A forum of managers in local government in northern Illinois, the Leadership Roundtable, came together in early 2015 to generate a list of common problems they could solve together. As the list of project ideas grew one of them quickly floated to the top of the list. As a result, the managers prioritized a project that would enhance service by improving communication between residents and the municipality.
Next, the managers authored a charter document that outlined clear outcomes for the project, and then selected their top Thought Leaders to participate on an innovation team who would work together to achieve the desired outcome.
In 4 months’ time the team…
- used the innovation process
- wrote user stories
- issued a Request for Information (RFI)
- short-listed five vendors
- conducted interviews and demonstration
- created a presentation
- presented their recommendation to the managers of the Leadership Roundtable.
The team’s recommendation was to partner with a solution provider they found would achieve the outcomes of the charter best. The recommendation to implement a Citizen Service Request system has been accepted by 14 communities and we expect that number to keep growing. The communities are now in the process of negotiating collectively with the vendor of choice to obtain the best possible outcomes. Implementation of the solution will begin in the first quarter of 2016.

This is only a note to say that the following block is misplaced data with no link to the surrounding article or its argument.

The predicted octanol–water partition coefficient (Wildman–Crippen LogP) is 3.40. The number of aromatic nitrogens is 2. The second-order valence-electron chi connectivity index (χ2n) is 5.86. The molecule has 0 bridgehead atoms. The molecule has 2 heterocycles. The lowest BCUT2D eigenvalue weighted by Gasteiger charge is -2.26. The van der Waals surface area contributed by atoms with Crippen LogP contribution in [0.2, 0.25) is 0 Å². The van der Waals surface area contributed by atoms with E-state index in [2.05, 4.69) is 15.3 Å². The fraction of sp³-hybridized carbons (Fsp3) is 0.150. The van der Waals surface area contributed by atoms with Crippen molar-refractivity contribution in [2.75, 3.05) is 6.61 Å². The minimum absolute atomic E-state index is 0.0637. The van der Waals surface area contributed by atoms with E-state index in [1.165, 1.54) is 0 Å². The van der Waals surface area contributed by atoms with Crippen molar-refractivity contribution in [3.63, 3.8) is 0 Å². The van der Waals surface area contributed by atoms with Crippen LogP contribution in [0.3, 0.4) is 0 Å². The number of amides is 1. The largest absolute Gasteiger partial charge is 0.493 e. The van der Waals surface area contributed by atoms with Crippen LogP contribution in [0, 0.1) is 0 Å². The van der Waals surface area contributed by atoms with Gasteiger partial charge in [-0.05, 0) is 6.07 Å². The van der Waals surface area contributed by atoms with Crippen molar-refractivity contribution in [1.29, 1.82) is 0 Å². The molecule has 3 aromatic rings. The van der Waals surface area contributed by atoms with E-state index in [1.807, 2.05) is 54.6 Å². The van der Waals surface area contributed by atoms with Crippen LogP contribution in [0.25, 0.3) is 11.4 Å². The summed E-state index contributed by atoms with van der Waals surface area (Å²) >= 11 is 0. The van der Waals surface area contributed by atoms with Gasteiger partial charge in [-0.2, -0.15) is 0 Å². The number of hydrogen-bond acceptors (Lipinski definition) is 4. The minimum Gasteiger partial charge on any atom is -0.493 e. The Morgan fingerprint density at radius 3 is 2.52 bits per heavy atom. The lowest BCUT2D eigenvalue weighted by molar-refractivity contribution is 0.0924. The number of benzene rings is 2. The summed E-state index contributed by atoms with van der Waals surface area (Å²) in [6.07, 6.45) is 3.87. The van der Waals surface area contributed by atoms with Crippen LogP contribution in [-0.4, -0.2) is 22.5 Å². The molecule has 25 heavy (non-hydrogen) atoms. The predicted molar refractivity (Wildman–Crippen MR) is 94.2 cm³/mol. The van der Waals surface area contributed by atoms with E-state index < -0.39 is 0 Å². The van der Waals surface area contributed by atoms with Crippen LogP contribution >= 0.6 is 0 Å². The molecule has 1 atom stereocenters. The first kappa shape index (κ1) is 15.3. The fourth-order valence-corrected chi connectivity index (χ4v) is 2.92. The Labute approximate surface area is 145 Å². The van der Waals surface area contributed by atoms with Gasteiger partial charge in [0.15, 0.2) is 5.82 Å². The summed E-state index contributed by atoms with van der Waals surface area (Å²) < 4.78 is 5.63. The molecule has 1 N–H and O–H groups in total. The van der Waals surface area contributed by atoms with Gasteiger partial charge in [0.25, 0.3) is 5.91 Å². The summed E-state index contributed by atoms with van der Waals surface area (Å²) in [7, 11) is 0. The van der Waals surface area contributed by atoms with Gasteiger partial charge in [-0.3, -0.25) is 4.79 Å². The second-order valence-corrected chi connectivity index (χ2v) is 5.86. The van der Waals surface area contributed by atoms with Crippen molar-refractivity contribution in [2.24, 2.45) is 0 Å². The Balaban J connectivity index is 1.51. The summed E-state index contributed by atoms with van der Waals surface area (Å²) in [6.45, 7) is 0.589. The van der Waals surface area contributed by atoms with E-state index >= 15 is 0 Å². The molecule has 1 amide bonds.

We will accomplish more together than we will on our own!
The Village of Mundelein, IL sought more cost-effective ways to gather utility information in the field. In the past, the village paid an outside engineering firm to collect GPS points for water, storm, and wastewater systems. These inventories were expensive and, as a result, conducted every three years.
With the recent purchase of enhanced mobile tablets and improved access to low-cost or free data collection applications, Geographic Information Systems (GIS) recommended a new approach. After researching options, they encouraged the village to run a pilot project using a mobile data collection application, called Collector, on a tablet. The Director of Public Works selected street light control cabinets for the test because they are limited in number and easy to locate.
GIS set up the pilot using Collector, which enables data to be easily synchronized back to the master GIS data. Recently-collected points were made available to all village employees through the GIS Consortium’s interactive, browser-based application, MapOffice™.